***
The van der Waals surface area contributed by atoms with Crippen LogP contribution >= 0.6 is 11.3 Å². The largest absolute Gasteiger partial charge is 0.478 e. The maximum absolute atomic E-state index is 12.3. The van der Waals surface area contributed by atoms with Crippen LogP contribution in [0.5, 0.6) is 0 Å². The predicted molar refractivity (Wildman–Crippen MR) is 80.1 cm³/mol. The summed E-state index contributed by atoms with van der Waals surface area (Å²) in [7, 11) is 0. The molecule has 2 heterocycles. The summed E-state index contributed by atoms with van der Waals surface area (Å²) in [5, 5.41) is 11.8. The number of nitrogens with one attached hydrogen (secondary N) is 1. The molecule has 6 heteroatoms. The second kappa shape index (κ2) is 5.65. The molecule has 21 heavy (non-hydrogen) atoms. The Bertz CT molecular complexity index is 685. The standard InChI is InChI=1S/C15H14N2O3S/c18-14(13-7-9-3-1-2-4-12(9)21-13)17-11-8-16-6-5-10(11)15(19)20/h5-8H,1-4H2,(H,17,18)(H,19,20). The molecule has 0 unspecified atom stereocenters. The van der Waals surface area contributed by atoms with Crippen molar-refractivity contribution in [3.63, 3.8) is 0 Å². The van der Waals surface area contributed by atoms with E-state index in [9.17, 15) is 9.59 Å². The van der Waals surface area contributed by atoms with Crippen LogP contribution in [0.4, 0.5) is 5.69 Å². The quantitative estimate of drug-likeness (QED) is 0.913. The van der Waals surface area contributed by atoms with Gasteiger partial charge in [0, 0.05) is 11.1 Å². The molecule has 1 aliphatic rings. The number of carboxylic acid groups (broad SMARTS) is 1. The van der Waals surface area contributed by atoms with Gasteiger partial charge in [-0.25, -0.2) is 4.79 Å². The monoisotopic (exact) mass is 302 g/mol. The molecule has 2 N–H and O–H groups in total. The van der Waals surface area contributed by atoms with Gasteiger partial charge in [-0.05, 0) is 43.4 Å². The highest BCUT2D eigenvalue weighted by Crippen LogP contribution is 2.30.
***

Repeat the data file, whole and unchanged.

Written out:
The van der Waals surface area contributed by atoms with Crippen LogP contribution >= 0.6 is 11.3 Å². The largest absolute Gasteiger partial charge is 0.478 e. The maximum absolute atomic E-state index is 12.3. The van der Waals surface area contributed by atoms with Crippen LogP contribution in [0.5, 0.6) is 0 Å². The predicted molar refractivity (Wildman–Crippen MR) is 80.1 cm³/mol. The summed E-state index contributed by atoms with van der Waals surface area (Å²) in [7, 11) is 0. The molecule has 2 heterocycles. The summed E-state index contributed by atoms with van der Waals surface area (Å²) in [5, 5.41) is 11.8. The number of nitrogens with one attached hydrogen (secondary N) is 1. The molecule has 6 heteroatoms. The second kappa shape index (κ2) is 5.65. The molecule has 21 heavy (non-hydrogen) atoms. The Bertz CT molecular complexity index is 685. The standard InChI is InChI=1S/C15H14N2O3S/c18-14(13-7-9-3-1-2-4-12(9)21-13)17-11-8-16-6-5-10(11)15(19)20/h5-8H,1-4H2,(H,17,18)(H,19,20). The molecule has 0 unspecified atom stereocenters. The van der Waals surface area contributed by atoms with Crippen molar-refractivity contribution in [3.63, 3.8) is 0 Å². The van der Waals surface area contributed by atoms with E-state index in [9.17, 15) is 9.59 Å². The van der Waals surface area contributed by atoms with Crippen LogP contribution in [0.4, 0.5) is 5.69 Å². The quantitative estimate of drug-likeness (QED) is 0.913. The van der Waals surface area contributed by atoms with Gasteiger partial charge in [0, 0.05) is 11.1 Å². The molecule has 1 aliphatic rings. The number of carboxylic acid groups (broad SMARTS) is 1. The van der Waals surface area contributed by atoms with Gasteiger partial charge in [-0.25, -0.2) is 4.79 Å². The monoisotopic (exact) mass is 302 g/mol. The molecule has 2 N–H and O–H groups in total. The van der Waals surface area contributed by atoms with Gasteiger partial charge in [-0.05, 0) is 43.4 Å². The highest BCUT2D eigenvalue weighted by Crippen LogP contribution is 2.30.